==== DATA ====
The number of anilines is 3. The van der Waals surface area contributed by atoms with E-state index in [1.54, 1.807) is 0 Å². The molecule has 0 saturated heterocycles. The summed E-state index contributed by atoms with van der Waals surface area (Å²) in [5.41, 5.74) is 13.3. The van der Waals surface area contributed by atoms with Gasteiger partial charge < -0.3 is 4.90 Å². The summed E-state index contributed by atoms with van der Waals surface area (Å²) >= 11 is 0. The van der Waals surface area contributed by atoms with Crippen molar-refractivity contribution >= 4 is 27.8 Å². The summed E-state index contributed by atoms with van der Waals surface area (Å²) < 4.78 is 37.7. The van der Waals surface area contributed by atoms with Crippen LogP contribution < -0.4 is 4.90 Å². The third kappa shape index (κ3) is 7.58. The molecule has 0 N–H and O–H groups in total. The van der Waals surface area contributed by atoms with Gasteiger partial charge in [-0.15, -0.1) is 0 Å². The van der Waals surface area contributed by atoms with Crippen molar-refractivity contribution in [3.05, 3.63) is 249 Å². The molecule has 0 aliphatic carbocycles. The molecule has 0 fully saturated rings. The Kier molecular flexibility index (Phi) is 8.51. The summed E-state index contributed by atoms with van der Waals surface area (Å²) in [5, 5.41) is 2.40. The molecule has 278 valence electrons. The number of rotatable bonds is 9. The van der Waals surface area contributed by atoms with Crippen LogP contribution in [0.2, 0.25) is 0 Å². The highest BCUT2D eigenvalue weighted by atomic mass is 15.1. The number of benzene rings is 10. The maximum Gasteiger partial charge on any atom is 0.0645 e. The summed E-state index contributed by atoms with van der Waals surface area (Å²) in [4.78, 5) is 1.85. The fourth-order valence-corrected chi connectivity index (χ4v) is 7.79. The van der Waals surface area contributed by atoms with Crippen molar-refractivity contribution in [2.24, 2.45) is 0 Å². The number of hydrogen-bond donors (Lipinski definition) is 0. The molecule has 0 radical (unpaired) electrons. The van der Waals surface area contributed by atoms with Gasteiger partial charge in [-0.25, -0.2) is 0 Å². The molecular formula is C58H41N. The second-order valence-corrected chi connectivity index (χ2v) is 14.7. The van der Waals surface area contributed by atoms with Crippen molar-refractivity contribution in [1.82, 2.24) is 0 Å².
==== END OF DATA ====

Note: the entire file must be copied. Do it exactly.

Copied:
The number of anilines is 3. The van der Waals surface area contributed by atoms with E-state index in [1.54, 1.807) is 0 Å². The molecule has 0 saturated heterocycles. The summed E-state index contributed by atoms with van der Waals surface area (Å²) in [5.41, 5.74) is 13.3. The van der Waals surface area contributed by atoms with Gasteiger partial charge < -0.3 is 4.90 Å². The summed E-state index contributed by atoms with van der Waals surface area (Å²) >= 11 is 0. The van der Waals surface area contributed by atoms with Crippen molar-refractivity contribution >= 4 is 27.8 Å². The summed E-state index contributed by atoms with van der Waals surface area (Å²) < 4.78 is 37.7. The van der Waals surface area contributed by atoms with Crippen LogP contribution < -0.4 is 4.90 Å². The third kappa shape index (κ3) is 7.58. The molecule has 0 N–H and O–H groups in total. The van der Waals surface area contributed by atoms with Gasteiger partial charge in [-0.15, -0.1) is 0 Å². The van der Waals surface area contributed by atoms with Crippen molar-refractivity contribution in [3.05, 3.63) is 249 Å². The molecule has 0 aliphatic carbocycles. The molecule has 0 fully saturated rings. The Kier molecular flexibility index (Phi) is 8.51. The summed E-state index contributed by atoms with van der Waals surface area (Å²) in [5, 5.41) is 2.40. The molecule has 278 valence electrons. The number of rotatable bonds is 9. The van der Waals surface area contributed by atoms with Crippen LogP contribution in [0.2, 0.25) is 0 Å². The highest BCUT2D eigenvalue weighted by atomic mass is 15.1. The number of benzene rings is 10. The maximum Gasteiger partial charge on any atom is 0.0645 e. The summed E-state index contributed by atoms with van der Waals surface area (Å²) in [4.78, 5) is 1.85. The fourth-order valence-corrected chi connectivity index (χ4v) is 7.79. The van der Waals surface area contributed by atoms with Crippen molar-refractivity contribution in [2.24, 2.45) is 0 Å². The number of hydrogen-bond donors (Lipinski definition) is 0. The molecule has 0 radical (unpaired) electrons. The van der Waals surface area contributed by atoms with Gasteiger partial charge in [-0.25, -0.2) is 0 Å². The molecular formula is C58H41N. The second-order valence-corrected chi connectivity index (χ2v) is 14.7. The van der Waals surface area contributed by atoms with Crippen molar-refractivity contribution in [1.82, 2.24) is 0 Å².